This role combines both a person’s ability to care for people with leadership responsibilities.
It’s very easy to get caught up in the rush and buzz of life that we sometimes forget that our loved ones are aging and slowly becoming frailer. Care home managers are on the frontline in terms of leading a team within a residential care home. They run the day to day operations and ensure that patients are getting the best care and that the quality of their service meets and exceed the National Minimum Standards. In addition to the day to day running, they are also responsible for managing staff, managing budgets and monitoring performance within the home.
Care homes are now seen as an integrated part of the community and there’s an emphasis placed on their services being a local resource. They are fast becoming more specialised particularly for patients suffering from dementia and those at the end of life. It’s also important that care home managers ensure that staff members are clear about their responsibilities and provide the support they need in order to safely carry out their duties.
There are different types of care managers who work in a range of setting such as:
This isn’t an easy role and as an individual in a leadership role, you will be expected to:
You will also be required to think about the business itself and take other responsibilities like maintaining full and accurate records, implementing quality management and improvement systems and managing complaints and incidents effectively. Remember, you’re also in charge of the safe delivery of the service in line with legislation and company policies.
Becoming a registered care home manager takes a lot patience and a love for taking care of other people. Some important skills and characteristics include:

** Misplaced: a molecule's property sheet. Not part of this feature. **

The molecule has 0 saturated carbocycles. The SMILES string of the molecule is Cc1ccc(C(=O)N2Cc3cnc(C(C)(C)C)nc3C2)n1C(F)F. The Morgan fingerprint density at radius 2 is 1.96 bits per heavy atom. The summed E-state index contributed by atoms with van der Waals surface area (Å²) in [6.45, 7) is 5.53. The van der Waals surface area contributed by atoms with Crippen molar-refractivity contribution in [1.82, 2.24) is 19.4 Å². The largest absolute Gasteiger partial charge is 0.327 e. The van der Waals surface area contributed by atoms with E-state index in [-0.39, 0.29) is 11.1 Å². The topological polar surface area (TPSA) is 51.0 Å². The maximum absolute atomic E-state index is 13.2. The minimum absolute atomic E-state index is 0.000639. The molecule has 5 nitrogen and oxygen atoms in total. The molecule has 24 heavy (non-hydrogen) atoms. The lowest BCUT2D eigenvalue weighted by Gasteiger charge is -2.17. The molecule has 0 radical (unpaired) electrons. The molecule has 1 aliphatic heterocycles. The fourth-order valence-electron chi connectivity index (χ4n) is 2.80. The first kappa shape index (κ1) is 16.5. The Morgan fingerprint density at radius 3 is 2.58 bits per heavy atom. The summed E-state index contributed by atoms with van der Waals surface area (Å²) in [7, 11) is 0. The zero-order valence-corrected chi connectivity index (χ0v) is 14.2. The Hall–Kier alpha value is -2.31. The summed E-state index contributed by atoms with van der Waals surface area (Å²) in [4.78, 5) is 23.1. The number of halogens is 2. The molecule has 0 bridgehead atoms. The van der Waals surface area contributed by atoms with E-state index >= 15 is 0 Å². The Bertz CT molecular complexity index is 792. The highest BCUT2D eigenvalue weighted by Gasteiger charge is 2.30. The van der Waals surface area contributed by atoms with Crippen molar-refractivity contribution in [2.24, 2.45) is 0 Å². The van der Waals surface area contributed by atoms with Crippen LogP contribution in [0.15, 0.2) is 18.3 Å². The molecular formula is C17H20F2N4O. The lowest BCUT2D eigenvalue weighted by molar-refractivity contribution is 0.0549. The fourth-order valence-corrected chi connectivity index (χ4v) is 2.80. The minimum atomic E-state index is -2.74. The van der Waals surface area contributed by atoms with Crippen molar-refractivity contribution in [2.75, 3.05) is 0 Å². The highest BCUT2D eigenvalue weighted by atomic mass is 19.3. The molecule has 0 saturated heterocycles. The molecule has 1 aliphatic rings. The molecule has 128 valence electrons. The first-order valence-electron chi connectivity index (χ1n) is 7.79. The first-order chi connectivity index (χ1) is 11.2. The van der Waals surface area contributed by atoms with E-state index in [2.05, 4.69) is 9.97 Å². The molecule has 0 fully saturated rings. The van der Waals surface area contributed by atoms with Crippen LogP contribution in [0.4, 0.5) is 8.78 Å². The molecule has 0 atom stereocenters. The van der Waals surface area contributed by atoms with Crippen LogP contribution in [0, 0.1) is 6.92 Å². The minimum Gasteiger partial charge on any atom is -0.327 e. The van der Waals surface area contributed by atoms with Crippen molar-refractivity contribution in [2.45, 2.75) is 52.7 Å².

As an individual you will need to show compassion and empathy as many residents will be experiencing some of the most challenging obstacles of their lives. There is a great need to show respect and dignity towards these residents and being able to listen and take on board their thoughts and feeling are qualities of a good care home manager.
In order to help make their time a memorable and happy one, imagination will be required when it comes to organising activities that will appeal to the wide range of people residing in a care home.
Most jobs require two years management experience in a relevant field. You could also move up from a deputy manager’s position. New managers are encouraged to start with a Level 5 Diploma in Leadership for Health and Social Care and Children and Young People’s services.
This diploma has six pathways to choose from, which you would select according to your specialism. If you are working within settings that provide regulated activities then you will be required to register with the Care Quality Commission (CQC) within six months of starting your post.
In terms of progression, registered care home managers have an abundance of options. Care managers are able to move into large health-care companies or charities that offer regional manager opportunities. Another option would be the ability to move between frontline operational roles to commissioning posts within local authorities and NHS Trusts.
Experienced care managers can also move to the CQC as they sometimes recruit inspectors and inspection managers. You would be able to draw on your experience when it comes to making sure standards are being met.
Further study is also available if you’re keen to become a specialist in a particular area such as dementia or learning disabilities. This could then lead to teaching or lecturing positions within higher or further education institutions.